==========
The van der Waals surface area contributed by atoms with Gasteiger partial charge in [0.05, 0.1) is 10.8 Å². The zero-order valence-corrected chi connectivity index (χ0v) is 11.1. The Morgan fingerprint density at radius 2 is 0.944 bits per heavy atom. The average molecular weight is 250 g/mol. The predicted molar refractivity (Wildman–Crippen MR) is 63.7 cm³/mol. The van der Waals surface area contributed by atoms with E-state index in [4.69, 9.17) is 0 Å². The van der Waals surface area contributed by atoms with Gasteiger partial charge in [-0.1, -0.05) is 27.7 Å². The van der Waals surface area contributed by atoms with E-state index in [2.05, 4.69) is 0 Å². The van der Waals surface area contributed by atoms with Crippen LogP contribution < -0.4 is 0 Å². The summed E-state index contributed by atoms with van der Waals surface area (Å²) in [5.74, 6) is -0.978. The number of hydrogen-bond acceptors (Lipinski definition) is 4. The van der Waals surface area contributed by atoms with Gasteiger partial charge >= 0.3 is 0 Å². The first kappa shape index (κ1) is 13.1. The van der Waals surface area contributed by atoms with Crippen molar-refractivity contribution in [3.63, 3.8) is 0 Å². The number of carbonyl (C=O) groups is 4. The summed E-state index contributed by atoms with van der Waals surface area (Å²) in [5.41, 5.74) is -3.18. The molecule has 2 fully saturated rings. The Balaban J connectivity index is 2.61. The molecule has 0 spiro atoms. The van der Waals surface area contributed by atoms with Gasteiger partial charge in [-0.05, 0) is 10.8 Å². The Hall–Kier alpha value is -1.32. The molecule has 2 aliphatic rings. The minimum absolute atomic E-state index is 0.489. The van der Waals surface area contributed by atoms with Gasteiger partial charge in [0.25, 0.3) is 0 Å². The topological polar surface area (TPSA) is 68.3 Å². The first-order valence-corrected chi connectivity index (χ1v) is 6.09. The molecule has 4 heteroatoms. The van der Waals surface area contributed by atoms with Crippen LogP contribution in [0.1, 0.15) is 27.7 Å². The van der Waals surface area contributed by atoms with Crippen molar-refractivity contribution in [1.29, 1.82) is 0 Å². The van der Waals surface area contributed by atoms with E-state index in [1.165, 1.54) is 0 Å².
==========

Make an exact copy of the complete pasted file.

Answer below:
The van der Waals surface area contributed by atoms with Gasteiger partial charge in [0.05, 0.1) is 10.8 Å². The zero-order valence-corrected chi connectivity index (χ0v) is 11.1. The Morgan fingerprint density at radius 2 is 0.944 bits per heavy atom. The average molecular weight is 250 g/mol. The predicted molar refractivity (Wildman–Crippen MR) is 63.7 cm³/mol. The van der Waals surface area contributed by atoms with E-state index in [4.69, 9.17) is 0 Å². The van der Waals surface area contributed by atoms with Gasteiger partial charge in [-0.1, -0.05) is 27.7 Å². The van der Waals surface area contributed by atoms with E-state index in [2.05, 4.69) is 0 Å². The van der Waals surface area contributed by atoms with Crippen LogP contribution < -0.4 is 0 Å². The summed E-state index contributed by atoms with van der Waals surface area (Å²) in [5.74, 6) is -0.978. The number of hydrogen-bond acceptors (Lipinski definition) is 4. The van der Waals surface area contributed by atoms with Gasteiger partial charge >= 0.3 is 0 Å². The first kappa shape index (κ1) is 13.1. The van der Waals surface area contributed by atoms with Crippen molar-refractivity contribution in [3.63, 3.8) is 0 Å². The number of carbonyl (C=O) groups is 4. The summed E-state index contributed by atoms with van der Waals surface area (Å²) in [5.41, 5.74) is -3.18. The molecule has 2 fully saturated rings. The Balaban J connectivity index is 2.61. The molecule has 0 spiro atoms. The van der Waals surface area contributed by atoms with Gasteiger partial charge in [-0.05, 0) is 10.8 Å². The Hall–Kier alpha value is -1.32. The molecule has 2 aliphatic rings. The minimum absolute atomic E-state index is 0.489. The van der Waals surface area contributed by atoms with Gasteiger partial charge in [0.25, 0.3) is 0 Å². The topological polar surface area (TPSA) is 68.3 Å². The first-order valence-corrected chi connectivity index (χ1v) is 6.09. The molecule has 4 heteroatoms. The van der Waals surface area contributed by atoms with Crippen LogP contribution in [0.1, 0.15) is 27.7 Å². The van der Waals surface area contributed by atoms with Crippen molar-refractivity contribution in [1.29, 1.82) is 0 Å². The van der Waals surface area contributed by atoms with E-state index in [1.165, 1.54) is 0 Å².